N.J. Gov. Phil Murphy wins a second term by a whisker in one of the nation’s most watched races
By the smallest of margins, New Jersey Democratic Gov. Phil Murphy won reelection Wednesday evening, eking out a victory that spared Democrats the loss of a second gubernatorial seat after a brutal Election Night in Virginia.
He’s the state’s first Democratic governor to get a second straight term in 44 years, defeating Republican former Assembly member Jack Ciattarelli.
Ciattarelli waged a surprisingly successful campaign in the heavily Democratic New Jersey, his spending nearly equaling the governor’s and outpacing the GOP’s performance four years ago. But Murphy’s advantages, including 1 million more registered Democrats, proved too much for the Republican to overcome.
The closeness of the race surprised experts who watched public polls showing Murphy leading comfortably and looked to his party’s registration advantage of more than a million voters.
New Jersey does not have an automatic recount law, but the candidates are permitted to request one. The party that wants a recount has to file a suit in State Superior Court in the counties where they want to contest tallies. That has to be done within 17 days of Election Day.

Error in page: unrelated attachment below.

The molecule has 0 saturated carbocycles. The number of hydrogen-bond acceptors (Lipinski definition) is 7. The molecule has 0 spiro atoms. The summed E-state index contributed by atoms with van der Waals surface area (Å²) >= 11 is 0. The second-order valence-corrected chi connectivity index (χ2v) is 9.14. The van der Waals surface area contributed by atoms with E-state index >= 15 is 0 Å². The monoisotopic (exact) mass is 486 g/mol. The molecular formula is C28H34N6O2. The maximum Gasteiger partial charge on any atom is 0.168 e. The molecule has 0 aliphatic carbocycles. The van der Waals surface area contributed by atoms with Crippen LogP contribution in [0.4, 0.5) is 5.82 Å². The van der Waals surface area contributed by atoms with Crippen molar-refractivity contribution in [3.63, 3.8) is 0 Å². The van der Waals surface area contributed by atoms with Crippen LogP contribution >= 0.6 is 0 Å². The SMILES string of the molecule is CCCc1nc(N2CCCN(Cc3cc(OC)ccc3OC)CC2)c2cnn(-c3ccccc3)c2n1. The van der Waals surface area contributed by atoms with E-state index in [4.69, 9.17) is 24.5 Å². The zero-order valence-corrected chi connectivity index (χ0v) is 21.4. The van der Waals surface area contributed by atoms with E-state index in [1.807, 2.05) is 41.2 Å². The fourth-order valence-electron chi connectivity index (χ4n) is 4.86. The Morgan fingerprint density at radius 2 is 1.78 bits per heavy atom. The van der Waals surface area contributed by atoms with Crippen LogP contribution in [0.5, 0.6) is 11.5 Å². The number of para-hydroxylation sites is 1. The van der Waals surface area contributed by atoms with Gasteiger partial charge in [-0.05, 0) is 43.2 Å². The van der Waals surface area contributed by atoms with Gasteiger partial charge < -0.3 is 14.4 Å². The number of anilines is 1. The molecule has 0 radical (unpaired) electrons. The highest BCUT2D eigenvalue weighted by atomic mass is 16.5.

Ciattarelli’s spokesperson said Wednesday that the campaign was focused on the vote count and said that a possible legal pursuit of a recount was on the table.
Win or lose, Republicans logged an extremely impressive showing in the off-year New Jersey election, mirroring their win in blue-trending Virginia.
Suburban areas that swung hard to Democrats during former President Trump’s divisive rule shifted back toward the GOP and turnout was low in Democratic urban strongholds, reflecting complacency among the party’s base.
The victory gives Democrats a silver lining after GOP businessman Glenn Youngkin defeated Terry McAuliffe in Virginia’s gubernatorial race — exacerbating worries that President Joe Biden’s sagging approval ratings are hurting the party. This year’s elections were the first major tests of voter sentiment since Biden took office and pointed to a potentially painful year ahead for Democrats as they try to maintain thin majorities in Congress.
Like Virginia Republican Gov.-elect Glenn Youngkin, Ciattarelli sought to tie Murphy to President Biden, who’s been sinking in the polls amid the resurgence of the pandemic and Democrats’ inability to pass his sprawling spending plans.
Neither Ciattarelli nor Youngkin are close allies of Trump, helping them win back moderate Republican and independent voters who abandoned the GOP in 2018 and 2020.
“In this cycle, no Democrat is safe,” the Republican House campaign committee said in a triumphant statement adding several seats to their list of midterm targets.
Democrats hope the political environment will be transformed by 2022 with the pandemic largely in the rear-view mirror and Biden’s plans fueling a historic economic boom.